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Gunlord X

Platform(s): Nintendo Switch, PlayStation 4
Genre: Platformer
Release Date: May 22, 2019


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Switch Review - 'Gunlord X'

by Cody Medellin on Aug. 30, 2019 @ 12:00 a.m. PDT

Gunlord X is a platformer action game with an emphasis on exploring huge worlds and blasting away enemies.

When you think of indie games that mimic the classics, you tend to believe that they were originally PC titles. That makes perfect sense, as the digital distribution prevalent on the platform and the ease with which developers can publish their games on small sites (before Steam and Epic) meant that it was fertile ground for people to trot out their new, retro-inspired titles. The original Gunlord, however, followed a path few would take. Instead of taking aim at the PC, the developers at NG.Dev made the game for the Neo Geo before porting it to the Dreamcast — in 2012. What's even more bizarre is that instead of landing on the PC and other platforms, the updated version known as Gunlord X was released on what can be considered one of the friendliest indie platforms to date: the Nintendo Switch.

The premise is both familiar and a bit over the top. Your wife, an ace spaceship pilot, had successfully defeated an evil empire that's threatening the life of the universe. On her way home, all communication with her ship has ceased. Coincidentally, a new threat to the universe has arrived just as you're captured by a small force. You use the powers of your suit to escape, and your goal is to find your wife and defeat the new alien force.

Gunlord X can be classified as a run-and-gun shooter, but unless you grew up in a certain area or explored what was popular outside of Japan and North America, this type of shooter might not look familiar. Instead of mimicking the likes of Gunstar Heroes or Contra, the inspiration for Gunlord X comes from titles like Turrican and similar shooters that were prevalent on the Amiga, and a few were eventually ported to the SNES and Sega Genesis. The basics are there, such as shooting in any direction with unlimited fire and battling tons of regular enemies and bosses, but the real hallmark of these shooters is its exploration aspect. Each level can be traversed both horizontally and vertically, forcing you to exert some platforming skills while trying to find the game's many secrets.

In that respect, the level design is very good. The levels are sprawling in all directions, but the game does a good job of giving you an indication of where to go, either with actual arrows pointing the way or with pick-ups that form arrows for the same purpose. Even without these in place, the levels have a natural flow that makes it quite easy to discover areas, and you won't get lost since each part of the level looks quite distinct from the others.

The gunplay is also as fantastic, as one would hope. The fact that your default weapon is a spread gun should give you an idea of how the game tries to avoid the standard from other shooters. With some massive rocket launchers and a gun that fires large, bouncing bullets, you'd agree that the firearms are far from ordinary. What likely stands out is a beam that can shoot in a complete 360 degrees, limited only by a rechargeable energy meter. The fact that you have it on you at all times means that you're never stuck with a useless weapon. If you've played the original, you'll note that the gun is even more powerful in Gunlord X, since you can run and shoot at the same time via the second analog stick.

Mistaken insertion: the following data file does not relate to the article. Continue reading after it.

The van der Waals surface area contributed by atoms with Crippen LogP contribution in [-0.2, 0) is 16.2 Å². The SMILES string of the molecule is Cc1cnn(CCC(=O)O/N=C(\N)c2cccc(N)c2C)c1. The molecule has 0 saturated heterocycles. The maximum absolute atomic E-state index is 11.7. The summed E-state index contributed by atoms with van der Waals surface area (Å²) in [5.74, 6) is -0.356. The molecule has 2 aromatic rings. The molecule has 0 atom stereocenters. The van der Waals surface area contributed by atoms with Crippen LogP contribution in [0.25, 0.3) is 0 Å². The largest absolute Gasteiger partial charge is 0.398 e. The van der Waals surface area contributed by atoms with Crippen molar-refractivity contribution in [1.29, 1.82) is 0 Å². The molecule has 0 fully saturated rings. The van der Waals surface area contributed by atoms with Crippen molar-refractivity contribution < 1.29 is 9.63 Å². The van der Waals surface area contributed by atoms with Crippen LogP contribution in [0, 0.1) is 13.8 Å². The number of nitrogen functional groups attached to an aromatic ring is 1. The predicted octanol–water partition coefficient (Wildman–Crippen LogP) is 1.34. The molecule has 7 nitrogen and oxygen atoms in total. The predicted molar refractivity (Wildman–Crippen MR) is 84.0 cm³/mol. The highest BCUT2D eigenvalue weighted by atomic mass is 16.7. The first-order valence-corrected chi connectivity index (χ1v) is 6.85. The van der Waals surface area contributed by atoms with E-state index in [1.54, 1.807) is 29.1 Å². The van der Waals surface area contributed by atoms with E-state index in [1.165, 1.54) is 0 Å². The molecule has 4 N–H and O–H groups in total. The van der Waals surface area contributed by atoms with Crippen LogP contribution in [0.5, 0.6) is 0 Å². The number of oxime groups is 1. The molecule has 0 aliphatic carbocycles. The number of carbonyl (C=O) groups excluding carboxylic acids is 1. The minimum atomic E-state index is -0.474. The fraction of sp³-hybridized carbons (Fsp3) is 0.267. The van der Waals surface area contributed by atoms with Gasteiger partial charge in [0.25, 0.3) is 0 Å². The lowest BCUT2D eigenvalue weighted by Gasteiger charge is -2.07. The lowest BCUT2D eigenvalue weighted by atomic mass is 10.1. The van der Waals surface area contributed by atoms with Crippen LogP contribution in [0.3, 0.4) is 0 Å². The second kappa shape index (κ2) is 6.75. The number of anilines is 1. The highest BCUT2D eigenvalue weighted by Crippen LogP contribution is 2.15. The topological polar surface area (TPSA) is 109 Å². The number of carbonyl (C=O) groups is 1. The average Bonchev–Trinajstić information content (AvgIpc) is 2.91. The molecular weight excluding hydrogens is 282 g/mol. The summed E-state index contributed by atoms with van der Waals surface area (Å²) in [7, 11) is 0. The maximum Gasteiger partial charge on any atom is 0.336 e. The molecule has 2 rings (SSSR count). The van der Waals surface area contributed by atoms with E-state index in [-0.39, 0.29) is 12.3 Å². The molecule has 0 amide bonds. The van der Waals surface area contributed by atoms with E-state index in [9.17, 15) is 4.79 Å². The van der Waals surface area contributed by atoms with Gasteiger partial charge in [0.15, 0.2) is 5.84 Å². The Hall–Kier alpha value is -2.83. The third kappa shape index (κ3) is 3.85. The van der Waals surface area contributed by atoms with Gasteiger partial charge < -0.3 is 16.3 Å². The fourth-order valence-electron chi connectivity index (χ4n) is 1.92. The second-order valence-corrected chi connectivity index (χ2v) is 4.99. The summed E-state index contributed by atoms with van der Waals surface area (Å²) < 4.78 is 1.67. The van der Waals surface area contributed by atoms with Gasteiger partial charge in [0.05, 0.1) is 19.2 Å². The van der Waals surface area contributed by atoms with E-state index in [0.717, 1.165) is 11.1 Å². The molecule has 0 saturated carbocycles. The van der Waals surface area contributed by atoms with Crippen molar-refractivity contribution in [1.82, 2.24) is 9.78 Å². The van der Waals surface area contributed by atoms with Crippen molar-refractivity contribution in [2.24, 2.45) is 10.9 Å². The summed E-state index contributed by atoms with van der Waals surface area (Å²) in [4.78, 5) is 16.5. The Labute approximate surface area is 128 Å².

As for difficulty, Gunlord X feels well balanced. You earn continues by collecting gems, giving you an impetus to grab them instead of ignoring them, but the game allows for saves to continue where you left off. Boss fights are tough, but you have a visible energy meter for them, so they don't feel like bullet sponges. Death comes by fairly easily here, but you have an energy meter to withstand most hits, and you respawn almost immediately on the spot where you died. Overall, it's tough but not to the point of being unfair.

Considering the game's origins as a Neo Geo title, it should come as no surprise that the campaign is the meat of the game. However, those looking for more than that will come away disappointed. Some of the things that people have come to expect as a normal part of shooters nowadays, like a boss rush mode or timed modes, are not here, and neither are online leaderboards. This really is as old-school as you can get.

The retro presentation is excellent. The color palette and animations for each creature look like they were ripped out of an Amiga title from the era, and Gunlord X has no problems handling a tremendous amount of on-screen sprites. The game has some good visual options, such as cycling through wallpaper borders and activating scanlines. Stretching the image to proper full-screen is also available. As for sound, the music features a rich range of instruments, and the effects hit hard. There are some voices for each power-up you get, but it takes some effort to hear what's being said. It's an annoyance, but it's also very authentic for the time period the game is trying to emulate.

Gunlord X shows everyone else what the hardcore fans already knew: the NG:DEV.TEAM is fully capable of delivering an authentic, white-knuckle, retro-shooting experience. The action is constant but not overwhelming, and your arsenal feels varied, with none of the weapons ever feeling useless. The boss fights are fun, while the level design mixes in a good deal of exploration. Really, the only complaint is that there's nothing to bring you back once you finally beat the game, but considering how enjoyable the journey is, that isn't a big deal. Shooting fans are going to have a really good time with Gunlord X.

Score: 8.0/10

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